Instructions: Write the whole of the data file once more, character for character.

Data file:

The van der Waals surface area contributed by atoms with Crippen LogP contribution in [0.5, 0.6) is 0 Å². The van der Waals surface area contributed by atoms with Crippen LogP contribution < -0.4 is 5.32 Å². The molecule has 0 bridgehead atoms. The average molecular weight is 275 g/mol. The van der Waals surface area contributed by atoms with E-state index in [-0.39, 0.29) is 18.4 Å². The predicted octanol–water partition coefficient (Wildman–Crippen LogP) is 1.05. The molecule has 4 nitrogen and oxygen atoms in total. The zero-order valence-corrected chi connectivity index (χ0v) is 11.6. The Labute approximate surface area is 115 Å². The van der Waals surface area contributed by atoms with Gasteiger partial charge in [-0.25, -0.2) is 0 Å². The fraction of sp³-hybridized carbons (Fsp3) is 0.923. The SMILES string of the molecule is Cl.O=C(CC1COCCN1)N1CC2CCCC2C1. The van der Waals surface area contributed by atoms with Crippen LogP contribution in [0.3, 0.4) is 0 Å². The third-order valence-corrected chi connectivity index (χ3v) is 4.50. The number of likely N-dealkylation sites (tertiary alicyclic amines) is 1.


The van der Waals surface area contributed by atoms with Crippen LogP contribution in [0.5, 0.6) is 0 Å². The van der Waals surface area contributed by atoms with Crippen LogP contribution < -0.4 is 5.32 Å². The molecule has 0 bridgehead atoms. The average molecular weight is 275 g/mol. The van der Waals surface area contributed by atoms with E-state index in [-0.39, 0.29) is 18.4 Å². The predicted octanol–water partition coefficient (Wildman–Crippen LogP) is 1.05. The molecule has 4 nitrogen and oxygen atoms in total. The zero-order valence-corrected chi connectivity index (χ0v) is 11.6. The Labute approximate surface area is 115 Å². The van der Waals surface area contributed by atoms with Gasteiger partial charge in [-0.25, -0.2) is 0 Å². The fraction of sp³-hybridized carbons (Fsp3) is 0.923. The SMILES string of the molecule is Cl.O=C(CC1COCCN1)N1CC2CCCC2C1. The van der Waals surface area contributed by atoms with Crippen LogP contribution in [0.3, 0.4) is 0 Å². The third-order valence-corrected chi connectivity index (χ3v) is 4.50. The number of likely N-dealkylation sites (tertiary alicyclic amines) is 1.